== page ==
The medical world believes endometriosis is not curable. This is not true. We have data published as a poster at the American Society for Reproductive Medicine and an ongoing study with clear evidence supporting a cure with resection of endometriosis. For many reasons too numerous to discuss here, only a handful of physicians worldwide perform complete excision of endometriosis. Traditionally, the lesions are simply cauterized or lasered which clearly does not cure the disease. Therefore, all studies that have looked at surgical treatment show short lived relief and minimal results.
This is the only disease that I know of where treatments, both surgical and medical, are promoted that don’t cure the disease. If you have a bowel or skin tumor, for example, you don’t take medicines or do an incomplete surgery, you remove them. The same should be true for endometriosis.
Sadly, this was standard of care from 1900-1975 or so when open surgery was used to evaluate and treat endometriosis. Only with the advent of the “newer, minimally invasive surgery” called laparoscopy did the inferior treatment method emerge. One of the few examples of technological advances actually setting back medical care.
With that said, excision does treat the disease of endometriosis. Our belief is that anyone with endometriosis should be treated at the first suspicion of the disease. The inflammation that is caused by endometriosis likely slowly damages the ovaries removing eggs at a faster than normal rate – hence infertility and earlier menopause. So instead of birth control pills for the adolescent, surgery with complete excision by a very experienced operator is the best course of action. The trick is that the visual appearance of endometriosis is very subtle in youngsters and wider areas should be resected from the typical distribution pattern.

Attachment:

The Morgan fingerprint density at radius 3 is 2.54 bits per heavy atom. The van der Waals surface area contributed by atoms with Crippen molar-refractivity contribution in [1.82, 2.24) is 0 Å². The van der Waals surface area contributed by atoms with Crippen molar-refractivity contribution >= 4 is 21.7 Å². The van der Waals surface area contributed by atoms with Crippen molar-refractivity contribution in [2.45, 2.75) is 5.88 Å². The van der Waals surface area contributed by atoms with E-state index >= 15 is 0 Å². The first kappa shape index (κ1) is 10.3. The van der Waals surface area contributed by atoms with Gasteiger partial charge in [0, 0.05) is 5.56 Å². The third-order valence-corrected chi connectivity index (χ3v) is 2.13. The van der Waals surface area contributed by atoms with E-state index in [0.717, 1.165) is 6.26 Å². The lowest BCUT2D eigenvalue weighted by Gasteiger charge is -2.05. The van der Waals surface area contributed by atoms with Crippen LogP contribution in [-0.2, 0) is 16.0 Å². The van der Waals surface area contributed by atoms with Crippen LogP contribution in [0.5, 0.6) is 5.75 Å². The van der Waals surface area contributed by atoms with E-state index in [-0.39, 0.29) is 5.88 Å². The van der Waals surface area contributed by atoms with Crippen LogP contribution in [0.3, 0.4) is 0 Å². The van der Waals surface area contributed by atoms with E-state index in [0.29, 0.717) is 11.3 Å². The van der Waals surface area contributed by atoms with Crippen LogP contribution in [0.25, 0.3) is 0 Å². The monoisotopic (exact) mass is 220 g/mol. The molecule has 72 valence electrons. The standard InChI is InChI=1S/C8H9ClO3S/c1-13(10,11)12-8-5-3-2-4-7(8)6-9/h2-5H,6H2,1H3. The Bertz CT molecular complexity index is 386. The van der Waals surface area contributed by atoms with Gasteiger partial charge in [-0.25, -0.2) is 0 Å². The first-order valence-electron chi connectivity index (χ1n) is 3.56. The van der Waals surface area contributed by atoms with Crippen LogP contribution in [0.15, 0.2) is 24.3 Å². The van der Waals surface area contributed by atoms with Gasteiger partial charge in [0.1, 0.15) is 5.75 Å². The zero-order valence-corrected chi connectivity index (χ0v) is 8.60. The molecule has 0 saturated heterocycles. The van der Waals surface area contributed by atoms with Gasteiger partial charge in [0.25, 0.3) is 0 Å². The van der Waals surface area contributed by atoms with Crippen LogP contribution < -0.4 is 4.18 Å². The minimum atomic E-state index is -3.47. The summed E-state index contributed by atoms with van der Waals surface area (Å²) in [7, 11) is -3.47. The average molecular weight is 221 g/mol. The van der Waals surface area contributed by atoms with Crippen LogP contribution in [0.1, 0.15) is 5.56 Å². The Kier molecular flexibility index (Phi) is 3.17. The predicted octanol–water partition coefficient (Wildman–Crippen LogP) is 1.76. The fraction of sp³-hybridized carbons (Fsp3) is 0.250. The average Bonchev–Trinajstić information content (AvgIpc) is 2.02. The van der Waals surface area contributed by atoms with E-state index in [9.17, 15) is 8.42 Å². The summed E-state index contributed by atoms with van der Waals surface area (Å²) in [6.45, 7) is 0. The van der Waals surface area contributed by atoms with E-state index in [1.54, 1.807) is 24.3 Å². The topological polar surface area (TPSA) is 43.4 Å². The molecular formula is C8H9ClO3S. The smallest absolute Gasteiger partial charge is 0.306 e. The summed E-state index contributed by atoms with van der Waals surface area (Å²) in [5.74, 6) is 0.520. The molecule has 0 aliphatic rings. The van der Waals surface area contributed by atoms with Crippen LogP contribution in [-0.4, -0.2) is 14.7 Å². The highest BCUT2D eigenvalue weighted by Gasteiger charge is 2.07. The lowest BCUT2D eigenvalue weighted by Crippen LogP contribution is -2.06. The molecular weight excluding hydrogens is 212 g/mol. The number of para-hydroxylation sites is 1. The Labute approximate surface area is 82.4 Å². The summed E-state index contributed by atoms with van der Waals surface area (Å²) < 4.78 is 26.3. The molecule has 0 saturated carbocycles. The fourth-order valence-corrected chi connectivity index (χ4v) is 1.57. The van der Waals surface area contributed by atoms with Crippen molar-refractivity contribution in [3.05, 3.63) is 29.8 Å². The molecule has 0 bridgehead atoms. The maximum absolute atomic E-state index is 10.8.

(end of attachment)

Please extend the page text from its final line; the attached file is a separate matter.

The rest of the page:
It is possible to miss some microscopic disease utilizing this method, often a lesion or two on the tube or uterine surface. Even then though, the disease is dramatically reduced to a negligible amount that likely would cause no symptoms. Proof that this early intervention will prevent fertility problems or lengthen normal hormone production will be difficult and would take a 40 year longitudinal study that would be very difficult to accomplish. Based on our observations this positive outcome would be very likely.
There is support, however, both in the literature (studies) and in our experience that endometriosis excision improves the pregnancy rate immediately. This is most likely due to the removal of the intense inflammatory response in the pelvis that is consistently present throughout a woman’s life unless treated.
Michael D. Fox, MD
Christopher Lipari, MD
Jacksonville Center Reproductive Medicine
Advanced Reproductive Specialists